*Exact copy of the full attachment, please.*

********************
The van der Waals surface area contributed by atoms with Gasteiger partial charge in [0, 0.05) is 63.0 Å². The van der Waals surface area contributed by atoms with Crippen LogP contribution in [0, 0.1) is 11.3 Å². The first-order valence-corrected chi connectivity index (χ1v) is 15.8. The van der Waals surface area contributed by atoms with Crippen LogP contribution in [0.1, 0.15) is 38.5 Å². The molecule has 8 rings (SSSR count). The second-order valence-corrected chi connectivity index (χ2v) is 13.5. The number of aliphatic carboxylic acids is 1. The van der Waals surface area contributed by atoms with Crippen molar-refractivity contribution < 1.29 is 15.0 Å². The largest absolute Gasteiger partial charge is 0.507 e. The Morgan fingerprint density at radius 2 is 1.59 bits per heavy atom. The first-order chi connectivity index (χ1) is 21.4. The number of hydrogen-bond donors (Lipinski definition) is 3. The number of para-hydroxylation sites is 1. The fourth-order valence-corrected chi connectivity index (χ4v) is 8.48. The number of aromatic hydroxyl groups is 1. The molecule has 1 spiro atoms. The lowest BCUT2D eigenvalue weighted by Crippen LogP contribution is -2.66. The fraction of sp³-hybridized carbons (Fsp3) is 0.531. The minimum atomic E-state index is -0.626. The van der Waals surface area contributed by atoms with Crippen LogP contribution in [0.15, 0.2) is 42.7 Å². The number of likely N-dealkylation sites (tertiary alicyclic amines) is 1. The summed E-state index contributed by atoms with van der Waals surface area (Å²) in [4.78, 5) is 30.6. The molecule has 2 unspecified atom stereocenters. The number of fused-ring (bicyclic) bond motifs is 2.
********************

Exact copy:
The van der Waals surface area contributed by atoms with Gasteiger partial charge in [0, 0.05) is 63.0 Å². The van der Waals surface area contributed by atoms with Crippen LogP contribution in [0, 0.1) is 11.3 Å². The first-order valence-corrected chi connectivity index (χ1v) is 15.8. The van der Waals surface area contributed by atoms with Crippen LogP contribution in [0.1, 0.15) is 38.5 Å². The molecule has 8 rings (SSSR count). The second-order valence-corrected chi connectivity index (χ2v) is 13.5. The number of aliphatic carboxylic acids is 1. The van der Waals surface area contributed by atoms with Crippen molar-refractivity contribution < 1.29 is 15.0 Å². The largest absolute Gasteiger partial charge is 0.507 e. The Morgan fingerprint density at radius 2 is 1.59 bits per heavy atom. The first-order chi connectivity index (χ1) is 21.4. The number of hydrogen-bond donors (Lipinski definition) is 3. The number of para-hydroxylation sites is 1. The fourth-order valence-corrected chi connectivity index (χ4v) is 8.48. The number of aromatic hydroxyl groups is 1. The molecule has 1 spiro atoms. The lowest BCUT2D eigenvalue weighted by Crippen LogP contribution is -2.66. The fraction of sp³-hybridized carbons (Fsp3) is 0.531. The minimum atomic E-state index is -0.626. The van der Waals surface area contributed by atoms with Crippen LogP contribution in [0.15, 0.2) is 42.7 Å². The number of likely N-dealkylation sites (tertiary alicyclic amines) is 1. The summed E-state index contributed by atoms with van der Waals surface area (Å²) in [4.78, 5) is 30.6. The molecule has 2 unspecified atom stereocenters. The number of fused-ring (bicyclic) bond motifs is 2.